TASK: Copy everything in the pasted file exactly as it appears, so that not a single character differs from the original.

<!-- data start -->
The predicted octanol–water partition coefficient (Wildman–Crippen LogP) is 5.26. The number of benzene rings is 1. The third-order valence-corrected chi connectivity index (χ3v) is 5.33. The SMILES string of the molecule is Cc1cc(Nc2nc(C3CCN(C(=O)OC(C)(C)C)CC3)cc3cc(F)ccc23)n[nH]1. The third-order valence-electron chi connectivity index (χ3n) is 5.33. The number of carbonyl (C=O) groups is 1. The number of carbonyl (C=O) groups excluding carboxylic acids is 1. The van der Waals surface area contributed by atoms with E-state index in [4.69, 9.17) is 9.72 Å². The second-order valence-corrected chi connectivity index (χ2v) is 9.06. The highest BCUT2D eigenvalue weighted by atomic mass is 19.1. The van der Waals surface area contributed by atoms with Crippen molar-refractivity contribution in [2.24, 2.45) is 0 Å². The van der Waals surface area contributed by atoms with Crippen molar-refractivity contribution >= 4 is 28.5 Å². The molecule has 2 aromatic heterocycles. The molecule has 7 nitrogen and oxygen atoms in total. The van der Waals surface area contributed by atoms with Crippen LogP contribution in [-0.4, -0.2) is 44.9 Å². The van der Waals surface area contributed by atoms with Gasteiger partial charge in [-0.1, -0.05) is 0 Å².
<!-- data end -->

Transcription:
The predicted octanol–water partition coefficient (Wildman–Crippen LogP) is 5.26. The number of benzene rings is 1. The third-order valence-corrected chi connectivity index (χ3v) is 5.33. The SMILES string of the molecule is Cc1cc(Nc2nc(C3CCN(C(=O)OC(C)(C)C)CC3)cc3cc(F)ccc23)n[nH]1. The third-order valence-electron chi connectivity index (χ3n) is 5.33. The number of carbonyl (C=O) groups is 1. The number of carbonyl (C=O) groups excluding carboxylic acids is 1. The van der Waals surface area contributed by atoms with E-state index in [4.69, 9.17) is 9.72 Å². The second-order valence-corrected chi connectivity index (χ2v) is 9.06. The highest BCUT2D eigenvalue weighted by atomic mass is 19.1. The van der Waals surface area contributed by atoms with Crippen molar-refractivity contribution in [2.24, 2.45) is 0 Å². The van der Waals surface area contributed by atoms with Crippen molar-refractivity contribution >= 4 is 28.5 Å². The molecule has 2 aromatic heterocycles. The molecule has 7 nitrogen and oxygen atoms in total. The van der Waals surface area contributed by atoms with Crippen LogP contribution in [-0.4, -0.2) is 44.9 Å². The van der Waals surface area contributed by atoms with Gasteiger partial charge in [-0.1, -0.05) is 0 Å².